Cochran Says Punching Will be Key at Guntersville
Published on 10-06-2023
By Pete Robbins
Educated anglers know that it’s going to take at least a 7-pounder to win at the upcoming Big Bass Tour event on Lake Guntersville, as it has every fall. The main question is how much heavier a fish will need to be to claim the top prize. Last year there was a 9.39, an 8.52, and three more over 7, while 2021 featured just two bass over 7-pounds. This is a tournament where the next cast can produce glory.
Veteran Guntersville angler Lonnie Cochran said that “next cast” should probably be a flip.
“The winner will probably flip or frog and the frog bite is hit or miss,” he said. “You can catch some if you put it in your hand and stick with it all day, but punching is probably more consistent, and right now you can do it all over the lake.”
The areas he’d target would be were there was a mix of milfoil, hydrilla and coontail and the season’s rapidly changing conditions could affect which mats come into play.
“They’ve already pulled the lake down,” he explained. “I think it’s a little early for that, but it’s possible they’ve sucked it down to where they’re going to leave it. If we get rain and it beats the mats down, it could change which ones you can flip. That might move the fish to where you can catch them on swimbaits like the Berkley Nessie in scattered grass, or maybe even some topwater.”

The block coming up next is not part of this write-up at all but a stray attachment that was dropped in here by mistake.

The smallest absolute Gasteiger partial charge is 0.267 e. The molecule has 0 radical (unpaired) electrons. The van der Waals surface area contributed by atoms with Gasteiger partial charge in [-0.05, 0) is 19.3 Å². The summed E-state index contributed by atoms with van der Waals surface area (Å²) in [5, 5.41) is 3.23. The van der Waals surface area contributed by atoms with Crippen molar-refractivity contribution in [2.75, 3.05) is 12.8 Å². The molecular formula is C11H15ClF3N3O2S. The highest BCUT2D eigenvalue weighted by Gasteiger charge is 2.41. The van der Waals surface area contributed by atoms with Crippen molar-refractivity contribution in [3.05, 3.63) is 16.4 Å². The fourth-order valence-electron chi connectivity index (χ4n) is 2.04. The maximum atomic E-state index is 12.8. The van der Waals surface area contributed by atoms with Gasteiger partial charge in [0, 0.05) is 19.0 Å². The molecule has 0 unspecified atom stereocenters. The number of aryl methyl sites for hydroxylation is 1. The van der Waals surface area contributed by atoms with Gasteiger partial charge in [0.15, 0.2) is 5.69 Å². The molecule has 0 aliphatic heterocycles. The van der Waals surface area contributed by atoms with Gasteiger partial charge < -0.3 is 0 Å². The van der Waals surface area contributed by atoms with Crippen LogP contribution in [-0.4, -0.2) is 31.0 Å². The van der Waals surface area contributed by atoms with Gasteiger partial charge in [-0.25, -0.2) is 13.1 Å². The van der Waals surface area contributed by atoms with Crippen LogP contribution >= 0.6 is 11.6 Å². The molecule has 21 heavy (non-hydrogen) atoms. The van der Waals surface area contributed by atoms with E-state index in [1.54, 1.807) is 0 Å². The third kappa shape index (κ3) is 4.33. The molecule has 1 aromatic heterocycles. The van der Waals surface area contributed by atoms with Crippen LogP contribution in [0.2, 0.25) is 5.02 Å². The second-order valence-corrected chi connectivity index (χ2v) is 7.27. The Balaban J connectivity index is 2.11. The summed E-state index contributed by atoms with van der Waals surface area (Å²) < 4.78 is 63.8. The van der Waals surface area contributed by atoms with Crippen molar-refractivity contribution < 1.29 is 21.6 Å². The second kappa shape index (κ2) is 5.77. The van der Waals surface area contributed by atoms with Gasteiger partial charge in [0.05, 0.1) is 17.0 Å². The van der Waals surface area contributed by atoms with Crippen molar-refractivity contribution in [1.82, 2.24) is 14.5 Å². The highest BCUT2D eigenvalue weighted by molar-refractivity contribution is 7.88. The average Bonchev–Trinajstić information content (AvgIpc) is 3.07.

As fall approaches, “those fish want to go shallow,” he said. “They want to leave the river channel and get into the creeks, but there should still be some fish out deep, too. I’ve been catching some fish on an Alabama Rig using a small Berkley The Champ Swimmer on plain ballhead jigs.”
If looking for one bite, though, he’d put the big stick in his hand and go to work. He likes the Berkley Pit Boss and the Crash Craw to penetrate the heavy canopies, typically in Black and Blue or Blue Craw. “Color doesn’t make a huge difference,” he stated. “They’re in there where nothing else is getting to them, so they react. At times, if there are shad in there with them, you can even punch with a white bait.” He’ll usually start with a 1 or 1.5 ounce tungsten punching weight, but won’t hesitate to upsize to a 2-ounce model if the mats are too thick.
One place where he often differs from other anglers is his line choice. He’ll use Berkley 50 pound test X5 braid when fish are aggressive, because it cuts the grass better than X9, but when fish are skittish or otherwise highly pressured, he prefers 20 pound test Berkley 100% Fluorocarbon.
“I’ve fished in the boat with some really good fishermen when they were using braid and I was using fluorocarbon, punching the same bait, and the fluoro got more bites. The grass filters the water and it’s clearer underneath there than away from it, but it’s not just the visibility. In addition to seeing it, they hear it, and that turns them off. I’ve thrown that same fluorocarbon in thick hyacinths at Eufaula and never had a problem with it.”
While this can be a tough time of year anywhere in the south, but Cochran noted that Guntersville has “been really good this year, with lots of 6- to 8-pounders there. If the frog bite turns on, we could even see a 9- or 10-pounder.” He’d expect the top three to five fish to weigh around 8 pounds.
The other challenge, of course, is figuring out a way to get paid on the hour, with judiciously weighed 4- and 5-pound bass likely to earn checks. Pay attention to the live leaderboard to make sure you maximize our payouts.
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